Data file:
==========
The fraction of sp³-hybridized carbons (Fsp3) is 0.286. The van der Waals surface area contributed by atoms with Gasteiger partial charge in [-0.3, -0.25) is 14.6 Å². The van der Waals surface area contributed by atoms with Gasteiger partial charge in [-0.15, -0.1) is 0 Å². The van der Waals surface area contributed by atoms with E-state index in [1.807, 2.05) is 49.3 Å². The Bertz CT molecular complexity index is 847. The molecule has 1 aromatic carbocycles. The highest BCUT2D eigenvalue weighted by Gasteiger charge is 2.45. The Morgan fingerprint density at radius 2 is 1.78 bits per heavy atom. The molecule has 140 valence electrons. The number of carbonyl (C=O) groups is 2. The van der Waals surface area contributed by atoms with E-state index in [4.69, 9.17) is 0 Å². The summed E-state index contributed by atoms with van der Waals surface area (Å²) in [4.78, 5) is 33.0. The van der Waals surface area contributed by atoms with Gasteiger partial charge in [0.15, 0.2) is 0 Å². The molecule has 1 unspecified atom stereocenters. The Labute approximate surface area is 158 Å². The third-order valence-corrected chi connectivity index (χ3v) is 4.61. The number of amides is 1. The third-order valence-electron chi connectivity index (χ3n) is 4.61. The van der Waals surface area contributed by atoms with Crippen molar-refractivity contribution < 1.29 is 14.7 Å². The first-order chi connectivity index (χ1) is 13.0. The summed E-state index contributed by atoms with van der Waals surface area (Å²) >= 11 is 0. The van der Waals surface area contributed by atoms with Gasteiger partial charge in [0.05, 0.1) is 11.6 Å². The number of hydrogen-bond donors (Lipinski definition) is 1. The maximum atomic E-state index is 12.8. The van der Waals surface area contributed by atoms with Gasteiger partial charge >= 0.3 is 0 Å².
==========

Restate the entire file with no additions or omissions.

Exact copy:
The fraction of sp³-hybridized carbons (Fsp3) is 0.286. The van der Waals surface area contributed by atoms with Gasteiger partial charge in [-0.3, -0.25) is 14.6 Å². The van der Waals surface area contributed by atoms with Gasteiger partial charge in [-0.15, -0.1) is 0 Å². The van der Waals surface area contributed by atoms with E-state index in [1.807, 2.05) is 49.3 Å². The Bertz CT molecular complexity index is 847. The molecule has 1 aromatic carbocycles. The highest BCUT2D eigenvalue weighted by Gasteiger charge is 2.45. The Morgan fingerprint density at radius 2 is 1.78 bits per heavy atom. The molecule has 140 valence electrons. The number of carbonyl (C=O) groups is 2. The van der Waals surface area contributed by atoms with E-state index in [4.69, 9.17) is 0 Å². The summed E-state index contributed by atoms with van der Waals surface area (Å²) in [4.78, 5) is 33.0. The van der Waals surface area contributed by atoms with Gasteiger partial charge in [0.15, 0.2) is 0 Å². The molecule has 1 unspecified atom stereocenters. The Labute approximate surface area is 158 Å². The third-order valence-corrected chi connectivity index (χ3v) is 4.61. The number of amides is 1. The third-order valence-electron chi connectivity index (χ3n) is 4.61. The van der Waals surface area contributed by atoms with Crippen molar-refractivity contribution < 1.29 is 14.7 Å². The first-order chi connectivity index (χ1) is 13.0. The summed E-state index contributed by atoms with van der Waals surface area (Å²) >= 11 is 0. The van der Waals surface area contributed by atoms with Gasteiger partial charge in [0.05, 0.1) is 11.6 Å². The number of hydrogen-bond donors (Lipinski definition) is 1. The maximum atomic E-state index is 12.8. The van der Waals surface area contributed by atoms with Gasteiger partial charge >= 0.3 is 0 Å².